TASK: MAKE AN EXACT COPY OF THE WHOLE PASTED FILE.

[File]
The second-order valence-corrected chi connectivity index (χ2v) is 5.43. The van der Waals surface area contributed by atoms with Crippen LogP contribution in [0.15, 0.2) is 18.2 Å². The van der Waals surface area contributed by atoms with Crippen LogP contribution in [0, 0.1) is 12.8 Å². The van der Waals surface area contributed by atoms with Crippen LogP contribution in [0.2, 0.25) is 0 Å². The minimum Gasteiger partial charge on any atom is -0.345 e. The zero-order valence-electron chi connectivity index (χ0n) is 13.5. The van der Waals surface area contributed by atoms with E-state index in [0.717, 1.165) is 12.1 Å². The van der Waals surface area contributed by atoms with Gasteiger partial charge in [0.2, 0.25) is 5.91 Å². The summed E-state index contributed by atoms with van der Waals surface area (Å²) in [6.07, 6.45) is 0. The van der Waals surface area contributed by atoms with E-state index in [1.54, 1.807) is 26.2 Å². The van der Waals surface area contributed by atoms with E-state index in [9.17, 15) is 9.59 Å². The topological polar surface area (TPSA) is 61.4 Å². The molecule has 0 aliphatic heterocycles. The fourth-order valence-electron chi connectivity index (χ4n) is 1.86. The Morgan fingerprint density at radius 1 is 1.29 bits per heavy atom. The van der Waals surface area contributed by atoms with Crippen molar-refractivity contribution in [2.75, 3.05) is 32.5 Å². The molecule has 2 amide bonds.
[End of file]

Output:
The second-order valence-corrected chi connectivity index (χ2v) is 5.43. The van der Waals surface area contributed by atoms with Crippen LogP contribution in [0.15, 0.2) is 18.2 Å². The van der Waals surface area contributed by atoms with Crippen LogP contribution in [0, 0.1) is 12.8 Å². The van der Waals surface area contributed by atoms with Crippen LogP contribution in [0.2, 0.25) is 0 Å². The minimum Gasteiger partial charge on any atom is -0.345 e. The zero-order valence-electron chi connectivity index (χ0n) is 13.5. The van der Waals surface area contributed by atoms with E-state index in [0.717, 1.165) is 12.1 Å². The van der Waals surface area contributed by atoms with Gasteiger partial charge in [0.2, 0.25) is 5.91 Å². The summed E-state index contributed by atoms with van der Waals surface area (Å²) in [6.07, 6.45) is 0. The van der Waals surface area contributed by atoms with E-state index in [1.54, 1.807) is 26.2 Å². The van der Waals surface area contributed by atoms with E-state index in [9.17, 15) is 9.59 Å². The topological polar surface area (TPSA) is 61.4 Å². The molecule has 0 aliphatic heterocycles. The fourth-order valence-electron chi connectivity index (χ4n) is 1.86. The Morgan fingerprint density at radius 1 is 1.29 bits per heavy atom. The van der Waals surface area contributed by atoms with Crippen molar-refractivity contribution in [2.75, 3.05) is 32.5 Å². The molecule has 2 amide bonds.